At Christmas, we’re reminded of the Bible’s best-known prophecy claim, the virgin birth. We’re told that the birth of Jesus fulfilled a prophecy written 750 years earlier in the Old Testament book of Isaiah.
The first problem with this claim is that the evidence of the fulfillment is not independent but comes through the gospels of Matthew and Luke, the authors of which would have read the prophecy. A fulfilled prophecy would have improved the Jesus story, so how do we know they didn’t read about a prophecy and then just write that it was fulfilled?
The three relevant verses in Isaiah 7 are not even a prophecy of a messiah. Here’s the story in that chapter: in the early 700s BCE, Syria and Israel allied with nearby countries for protection against Assyria, the local bully that was vacuuming up smaller states. Judea refused to join the alliance, and Syria and Israel, fearing a potential enemy, moved to conquer Judea.
God spoke through the prophet Isaiah to tell the king of Judea that, with faith, his enemies would be destroyed. Isaiah gave him a sign: “The young woman will conceive and give birth to a son and will call him Immanuel.” Before the boy is old enough to understand right from wrong, Judea’s enemies will be destroyed.
In other words, in five or ten years your enemies will be destroyed—that’s the point of the Immanuel story. The boy is simply a living clock. And not only is Immanuel not a messiah, his three-verse story isn’t even a significant part of this chapter, which goes on to describe Judea’s painful future after conquest by Assyria.
Isaiah prefaces the prophecy to the king with, “Therefore the Lord himself will give you a sign.” This sign was obviously a near-term event since it had to come during the king’s lifetime. The Immanuel story is a prophecy, but it’s a prophecy to be fulfilled in a few years, not 750 years.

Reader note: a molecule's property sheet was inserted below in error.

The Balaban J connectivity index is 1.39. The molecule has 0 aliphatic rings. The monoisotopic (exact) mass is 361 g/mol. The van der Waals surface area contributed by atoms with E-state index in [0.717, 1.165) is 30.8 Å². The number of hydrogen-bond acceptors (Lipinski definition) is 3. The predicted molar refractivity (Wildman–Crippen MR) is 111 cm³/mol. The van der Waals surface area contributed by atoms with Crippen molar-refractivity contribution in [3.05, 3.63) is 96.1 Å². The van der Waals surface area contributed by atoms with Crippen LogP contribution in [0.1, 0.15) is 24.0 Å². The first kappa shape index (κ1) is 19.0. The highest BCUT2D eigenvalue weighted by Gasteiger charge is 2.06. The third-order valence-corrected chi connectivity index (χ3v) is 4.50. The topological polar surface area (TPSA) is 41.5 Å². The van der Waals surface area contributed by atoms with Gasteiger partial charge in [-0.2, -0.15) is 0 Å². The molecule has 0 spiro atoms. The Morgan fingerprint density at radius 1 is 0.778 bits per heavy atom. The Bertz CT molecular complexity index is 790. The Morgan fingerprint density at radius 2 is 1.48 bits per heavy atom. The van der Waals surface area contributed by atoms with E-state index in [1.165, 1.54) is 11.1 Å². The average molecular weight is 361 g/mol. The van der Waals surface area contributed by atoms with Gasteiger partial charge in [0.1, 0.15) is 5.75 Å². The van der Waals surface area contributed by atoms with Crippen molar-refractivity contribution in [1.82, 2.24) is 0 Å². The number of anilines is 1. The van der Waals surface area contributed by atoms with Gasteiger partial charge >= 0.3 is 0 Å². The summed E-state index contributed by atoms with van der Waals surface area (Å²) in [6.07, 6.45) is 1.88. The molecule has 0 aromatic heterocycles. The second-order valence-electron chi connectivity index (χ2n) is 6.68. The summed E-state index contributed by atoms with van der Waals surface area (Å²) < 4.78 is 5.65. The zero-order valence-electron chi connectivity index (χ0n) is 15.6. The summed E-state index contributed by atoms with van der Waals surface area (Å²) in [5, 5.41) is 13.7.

Remember the Immanuel prophecy: “Before the boy knows enough to reject the wrong and choose the right, the land of the two kings you dread will be laid to waste.” This doesn’t map onto Jesus’s life. And where do we find the crucifixion and resurrection in Immanuel’s life?
The story doesn’t even have a miraculous birth—a virgin woman will have sex, become pregnant, and deliver a boy. This isn’t miraculous or even surprising. If this prediction involved a miracle, we’d expect more to be made of it to eliminate the (obvious) mundane explanation.
Isaiah doesn’t even use the word “virgin.” Since the author of Matthew was literate in Greek, he was likely more familiar with the Greek translation of scripture, the Septuagint. The original Hebrew term meant “young woman.” While modern Bibles often use “virgin” in Isaiah, that seems intended only to preserve the imagined prophecy.
As a final irony, Matthew rejects his own prophecy. The baby isn’t named Immanuel, as Isaiah requires; he’s named Jesus!
Image credit: Chester Cathedral (CC BY-SA 3.0) via Wikimedia
Virgin birth: The virgin birth story is not unique to Jesus. Alexander the Great in Greece, the Caesars in Rome, and the Ptolemies in Egypt claimed to have been virgin born or divinely conceived. The Jesus version probably came out of this zeitgeist rather than being a fact of history.
Septuagint: The Septuagint, also called LXX (for 70), is a translation of the Hebrew Bible into Greek. The Pentateuch (first five books) were translated in around 250 BCE and the remainder about a century later. Legend says that 70 Jewish scholars in Alexandria were charged with the translation, and they independently came up with identical translations.
Matthew and Luke: Matthew 1:22–3 and Luke 1:31–5.
The three relevant verses: Isaiah 7:14–16.
he’s named Jesus: In Hebrew, his name was Yeshua. Through first Greek and then Latin, we get our English name “Jesus.” From a variant of Yeshua we get the related name Joshua.